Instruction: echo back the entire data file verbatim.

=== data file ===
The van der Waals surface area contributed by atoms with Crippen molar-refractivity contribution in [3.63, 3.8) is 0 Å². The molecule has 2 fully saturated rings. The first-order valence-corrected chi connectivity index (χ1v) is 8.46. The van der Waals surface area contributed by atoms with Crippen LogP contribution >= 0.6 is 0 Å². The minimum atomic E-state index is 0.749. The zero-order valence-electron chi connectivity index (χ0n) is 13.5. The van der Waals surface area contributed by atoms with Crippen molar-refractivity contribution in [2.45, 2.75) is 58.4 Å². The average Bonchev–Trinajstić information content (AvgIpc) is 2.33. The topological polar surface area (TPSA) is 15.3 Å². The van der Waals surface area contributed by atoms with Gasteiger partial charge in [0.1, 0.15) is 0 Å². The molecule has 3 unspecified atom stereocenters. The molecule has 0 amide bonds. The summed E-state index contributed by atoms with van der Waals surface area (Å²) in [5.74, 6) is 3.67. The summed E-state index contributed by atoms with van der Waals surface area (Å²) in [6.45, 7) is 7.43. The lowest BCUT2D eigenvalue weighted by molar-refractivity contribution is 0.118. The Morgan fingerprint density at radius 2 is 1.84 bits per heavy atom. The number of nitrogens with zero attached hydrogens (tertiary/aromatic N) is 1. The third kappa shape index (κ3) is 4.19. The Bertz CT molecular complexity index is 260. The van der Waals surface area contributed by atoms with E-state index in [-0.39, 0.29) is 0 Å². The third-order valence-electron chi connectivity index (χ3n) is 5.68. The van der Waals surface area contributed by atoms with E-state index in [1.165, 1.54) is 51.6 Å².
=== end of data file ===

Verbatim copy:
The van der Waals surface area contributed by atoms with Crippen molar-refractivity contribution in [3.63, 3.8) is 0 Å². The molecule has 2 fully saturated rings. The first-order valence-corrected chi connectivity index (χ1v) is 8.46. The van der Waals surface area contributed by atoms with Crippen LogP contribution >= 0.6 is 0 Å². The minimum atomic E-state index is 0.749. The zero-order valence-electron chi connectivity index (χ0n) is 13.5. The van der Waals surface area contributed by atoms with Crippen molar-refractivity contribution in [2.45, 2.75) is 58.4 Å². The average Bonchev–Trinajstić information content (AvgIpc) is 2.33. The topological polar surface area (TPSA) is 15.3 Å². The van der Waals surface area contributed by atoms with Gasteiger partial charge in [0.1, 0.15) is 0 Å². The molecule has 3 unspecified atom stereocenters. The molecule has 0 amide bonds. The summed E-state index contributed by atoms with van der Waals surface area (Å²) in [5.74, 6) is 3.67. The summed E-state index contributed by atoms with van der Waals surface area (Å²) in [6.45, 7) is 7.43. The lowest BCUT2D eigenvalue weighted by molar-refractivity contribution is 0.118. The Morgan fingerprint density at radius 2 is 1.84 bits per heavy atom. The number of nitrogens with zero attached hydrogens (tertiary/aromatic N) is 1. The third kappa shape index (κ3) is 4.19. The Bertz CT molecular complexity index is 260. The van der Waals surface area contributed by atoms with E-state index in [-0.39, 0.29) is 0 Å². The third-order valence-electron chi connectivity index (χ3n) is 5.68. The van der Waals surface area contributed by atoms with E-state index in [1.165, 1.54) is 51.6 Å².